Submitted to: Biomaterials
Publication Type: Peer Reviewed Journal
Publication Acceptance Date: December 1, 2004
Publication Date: December 31, 2004
Citation: Liu, L.S., Fishman, M.L., Hicks, K.B., Kende, M. Interaction of various pectin formulations with porcine colonic tissues. Biomaterials.26 (2005)p.5907-5916. Interpretive Summary: The need to add value to pectin-rich agricultural residues from fruit juice processing has prompted us to develop pectin as a drug carrier for pharmaceutical applications. The interaction of pectin formulations and mucins (a type of protein), which covers the surfaces of the gastrointestinal (G.I.) tract, is the key step to successful oral drug delivery. This study explored the mechanism, by which pectin bound to mucin to form network structures and release the incorporated drugs. The study also suggested a new strategy to effectively protect the G.I. tract from toxin irritation by the use of pectin derivatives as protective barriers. This research should be of help to fruit growers and processors by increasing the demand for, and value of pectin.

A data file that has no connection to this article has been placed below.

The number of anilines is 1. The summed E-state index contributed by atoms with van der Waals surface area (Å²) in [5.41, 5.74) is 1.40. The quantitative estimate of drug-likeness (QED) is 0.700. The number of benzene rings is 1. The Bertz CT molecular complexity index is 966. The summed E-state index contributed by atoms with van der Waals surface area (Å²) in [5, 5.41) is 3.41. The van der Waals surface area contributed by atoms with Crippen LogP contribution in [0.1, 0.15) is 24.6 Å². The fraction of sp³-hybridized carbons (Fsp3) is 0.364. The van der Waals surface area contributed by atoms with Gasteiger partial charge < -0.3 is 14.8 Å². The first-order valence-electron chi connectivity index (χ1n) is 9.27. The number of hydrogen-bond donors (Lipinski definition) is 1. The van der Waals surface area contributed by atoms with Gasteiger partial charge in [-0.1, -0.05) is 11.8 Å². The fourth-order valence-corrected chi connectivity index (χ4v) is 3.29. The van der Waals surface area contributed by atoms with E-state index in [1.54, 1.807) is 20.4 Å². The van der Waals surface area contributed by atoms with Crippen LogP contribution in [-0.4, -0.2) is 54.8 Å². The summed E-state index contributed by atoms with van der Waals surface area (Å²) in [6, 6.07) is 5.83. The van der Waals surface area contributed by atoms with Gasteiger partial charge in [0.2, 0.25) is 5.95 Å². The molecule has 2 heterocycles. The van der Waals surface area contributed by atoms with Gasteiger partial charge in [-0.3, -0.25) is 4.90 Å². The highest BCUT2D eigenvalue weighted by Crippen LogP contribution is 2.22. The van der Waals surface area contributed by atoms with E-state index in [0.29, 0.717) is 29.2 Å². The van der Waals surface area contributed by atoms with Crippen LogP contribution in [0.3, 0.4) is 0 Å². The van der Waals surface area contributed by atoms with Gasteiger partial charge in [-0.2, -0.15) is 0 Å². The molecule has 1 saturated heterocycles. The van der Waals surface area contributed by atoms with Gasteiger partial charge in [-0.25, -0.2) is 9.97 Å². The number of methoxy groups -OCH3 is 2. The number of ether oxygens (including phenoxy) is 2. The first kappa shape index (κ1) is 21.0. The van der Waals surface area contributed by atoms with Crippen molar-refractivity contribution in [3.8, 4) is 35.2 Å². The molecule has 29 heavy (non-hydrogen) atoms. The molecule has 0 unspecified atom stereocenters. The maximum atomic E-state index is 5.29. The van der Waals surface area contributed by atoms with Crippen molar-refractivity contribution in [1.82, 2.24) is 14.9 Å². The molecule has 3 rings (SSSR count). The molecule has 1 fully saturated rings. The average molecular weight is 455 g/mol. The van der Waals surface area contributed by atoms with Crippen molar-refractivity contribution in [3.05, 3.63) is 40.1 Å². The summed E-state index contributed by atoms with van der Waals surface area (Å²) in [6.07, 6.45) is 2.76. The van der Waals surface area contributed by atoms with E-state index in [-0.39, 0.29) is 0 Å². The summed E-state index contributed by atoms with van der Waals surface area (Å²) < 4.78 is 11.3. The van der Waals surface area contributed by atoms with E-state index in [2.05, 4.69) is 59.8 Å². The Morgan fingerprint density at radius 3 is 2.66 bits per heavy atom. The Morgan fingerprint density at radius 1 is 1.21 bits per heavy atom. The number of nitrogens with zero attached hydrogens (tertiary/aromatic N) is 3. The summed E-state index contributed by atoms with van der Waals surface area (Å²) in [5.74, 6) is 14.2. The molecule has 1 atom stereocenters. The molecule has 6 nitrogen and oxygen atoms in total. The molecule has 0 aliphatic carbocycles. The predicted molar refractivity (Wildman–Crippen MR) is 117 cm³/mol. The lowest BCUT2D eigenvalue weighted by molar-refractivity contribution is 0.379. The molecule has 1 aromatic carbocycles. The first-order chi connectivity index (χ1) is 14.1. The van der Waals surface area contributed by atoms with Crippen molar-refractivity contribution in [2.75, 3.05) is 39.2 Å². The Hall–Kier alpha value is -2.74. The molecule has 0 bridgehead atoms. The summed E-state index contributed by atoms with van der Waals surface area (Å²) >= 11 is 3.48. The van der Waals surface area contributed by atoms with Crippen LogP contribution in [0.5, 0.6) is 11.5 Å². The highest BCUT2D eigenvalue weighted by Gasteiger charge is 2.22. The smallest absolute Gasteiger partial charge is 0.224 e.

Technical Abstract: Pectins of low and high degrees of esterification, as well as pectin derivatives carrying primary amines, were investigated for gel forming ability with mucosal tissues. The combination of scanning electronic microscopy and small deformation dynamic mechanical studies revealed that pectins with higher net electrical charges are more bioadhesive than the less charged ones. Both the negatively charged pectin formulation, P-25, and the positively charged formulation, P-N, were able to synergize with the mucus to produce rheologically strengthened gels. The highly esterified pectin, P-94, also synergized with the mucosal glycoproteins to form a gel structure via coil entanglements. The ex vivo studies further confirmed the microstructures of mucus gel networks with adsorbed pectins. When incubated with porcine intestinal mucus membrane, P-94 gels were found generally bound to the lumen area, P-25 gels were able to penetrate deeply near the wall area, P-N gels interacted with mucins via electrostatic bonding and dispersed into the whole area from the lumen to the wall. Hence, both P-N and P-94, by enhancing the protective barrier properties of mucus systems, may be useful alternatives for the treatment of mucus related irritation and infection. In drug delivery systems, P-N and P-25 would deliver incorporated drugs mainly by pectin dissolution, while a diffusion mechanism would release drugs from P-94 gels.